While still good, the only real letdown was the units themselves. There is nothing wrong with them at all, but compared to the fidelity of the terrain, they appear a little cartoony. Of course, this is the new style of Age of Empires and does work well, but it comes down to personal taste and franchise veterans may not feel at home.
Audio & Music
The audio is good across the board, with satisfying UI and gameplay sounds that are easy to identify. With the fast pace of tactics, this is important when you’ll find yourself quickly switching between units and buildings, or by being alerted to an incoming attack.
The background music is also pleasant, fitting in with the theme but not distracting or noticeably repetitive. Overall, there’s nothing to complain about here.
The AI feels better than Age of Empires 3, although it will still send small pointless waves of attackers throughout a match. But, it’s not all dumb and is capable of launching huge attacks with large numbers of siege engines when dealing with an entrenched player.
With that said, it’s still an RTS AI, meaning that the standard tactics employed will be to collect resources, build units as fast as possible, then send them for a frontal attack against the player.
It does, however, use scouts and cavalry quite well, sending groups of cavalry to harass your sides and scouts to attack your peasants, even if they have to trek around half the map to do it. While it can be frustrating to deal with, it adds to the challenge and is a believable tactic.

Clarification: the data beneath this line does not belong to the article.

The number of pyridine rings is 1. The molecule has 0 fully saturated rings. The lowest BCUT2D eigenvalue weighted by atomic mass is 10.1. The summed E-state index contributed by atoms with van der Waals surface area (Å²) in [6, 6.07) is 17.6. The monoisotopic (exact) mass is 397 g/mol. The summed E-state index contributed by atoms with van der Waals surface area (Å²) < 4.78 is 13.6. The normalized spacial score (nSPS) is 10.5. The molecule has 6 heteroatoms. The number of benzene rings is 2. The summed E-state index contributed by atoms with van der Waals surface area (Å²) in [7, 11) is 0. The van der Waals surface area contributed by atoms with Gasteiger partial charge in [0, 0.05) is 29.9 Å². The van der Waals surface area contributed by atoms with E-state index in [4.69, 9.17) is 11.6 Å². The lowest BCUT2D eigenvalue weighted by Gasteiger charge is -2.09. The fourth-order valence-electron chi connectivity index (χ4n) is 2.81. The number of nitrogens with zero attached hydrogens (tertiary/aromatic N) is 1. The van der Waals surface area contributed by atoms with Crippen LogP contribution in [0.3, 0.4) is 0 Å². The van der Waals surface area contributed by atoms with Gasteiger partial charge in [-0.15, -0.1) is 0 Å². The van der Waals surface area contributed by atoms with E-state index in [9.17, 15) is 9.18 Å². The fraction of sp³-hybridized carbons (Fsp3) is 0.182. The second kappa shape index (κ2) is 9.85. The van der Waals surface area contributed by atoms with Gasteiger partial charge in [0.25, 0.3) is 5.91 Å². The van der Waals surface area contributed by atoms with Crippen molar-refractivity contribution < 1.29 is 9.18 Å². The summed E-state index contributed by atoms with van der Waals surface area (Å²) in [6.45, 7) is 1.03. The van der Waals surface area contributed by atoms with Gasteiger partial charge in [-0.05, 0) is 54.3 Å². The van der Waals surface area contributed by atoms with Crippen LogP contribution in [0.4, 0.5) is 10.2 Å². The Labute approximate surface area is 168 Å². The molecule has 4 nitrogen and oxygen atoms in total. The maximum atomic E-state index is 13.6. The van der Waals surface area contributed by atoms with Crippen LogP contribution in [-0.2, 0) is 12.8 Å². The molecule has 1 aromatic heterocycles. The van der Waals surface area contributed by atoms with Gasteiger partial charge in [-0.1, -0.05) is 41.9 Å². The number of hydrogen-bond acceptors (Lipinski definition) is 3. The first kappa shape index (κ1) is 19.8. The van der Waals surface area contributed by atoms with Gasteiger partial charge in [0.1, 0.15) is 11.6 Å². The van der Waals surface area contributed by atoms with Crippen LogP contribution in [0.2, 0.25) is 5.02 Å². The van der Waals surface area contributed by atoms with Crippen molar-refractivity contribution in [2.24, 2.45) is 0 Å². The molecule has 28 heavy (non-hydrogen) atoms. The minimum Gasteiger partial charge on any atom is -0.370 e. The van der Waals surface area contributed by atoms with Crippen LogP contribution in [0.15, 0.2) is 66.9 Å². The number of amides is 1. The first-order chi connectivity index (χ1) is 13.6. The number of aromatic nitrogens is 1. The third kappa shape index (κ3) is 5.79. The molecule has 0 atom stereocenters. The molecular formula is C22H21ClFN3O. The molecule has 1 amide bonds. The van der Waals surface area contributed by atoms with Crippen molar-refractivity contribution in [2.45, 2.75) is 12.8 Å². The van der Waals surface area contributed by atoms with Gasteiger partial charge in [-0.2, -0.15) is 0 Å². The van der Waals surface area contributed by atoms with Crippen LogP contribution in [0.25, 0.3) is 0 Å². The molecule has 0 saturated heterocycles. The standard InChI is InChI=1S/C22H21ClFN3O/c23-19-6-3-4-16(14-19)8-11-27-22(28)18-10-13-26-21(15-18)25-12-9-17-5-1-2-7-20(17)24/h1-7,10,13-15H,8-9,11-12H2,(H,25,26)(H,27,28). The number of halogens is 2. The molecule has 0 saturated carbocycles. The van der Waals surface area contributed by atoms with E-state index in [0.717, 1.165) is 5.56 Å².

Unfortunately, the AI doesn’t seem to understand choke points and tends to build sporadic walls around their bases, albeit with lots of towers that can whittle down attacking armies quite well.
The game isn’t just you Vs. the AI, and we can see a bright future for competitive online battles. There is a lobby for finding opponents, filtered by whatever type of battle you want to play, and also includes a cooperative option if you would like to play alongside a friend.
The developers behind Age of Empires 4 have given a lot of attention to the accessibility of Age of Empires 4, with a high contrast mode available along with speech options for the UI and incoming chat messages.
Performance isn’t bad at all, though the loading times can be longer than you may like, even on an SSD. Once in the game, however, everything ran smoothly with no crashes or lag of any kind. It’s a very stable game, which is probably down to Relic Entertainment’s Essence Engine.
The one issue we encountered was the complete lack of unit health bars, creating an issue for micromanaging in combat. A second machine displayed these correctly, so we can safely assume this is down to hardware differences. These will probably be resolved in the main release.
TOP GAME MOMENT
Running a cavalry charge around the enemy defenses to burn their Wonder to the ground while the clock ticked down to defeat. No horses survived, but victory was mine.
AGE OF EMPIRES IV VERDICT
Age of Empires 4 does a lot well, building from the roots of the AoE franchise. Fans of the original games will find the improved graphics to be welcome and the gameplay to maintain the same fast-paced feel. History buffs will also find themselves delighted by the historical campaigns and the changing art style of the buildings as they progress through the ages.
The only real downsides are the ease with which you can lose your rhythm, and the almost mandatory use of hotkeys in multiplayer due to bad pathfinding and unit AI.
Simple to understand gameplay
Competitive design from the ground up
Lots of accessibility options
Lots to micromanage
Somewhat finicky formation controls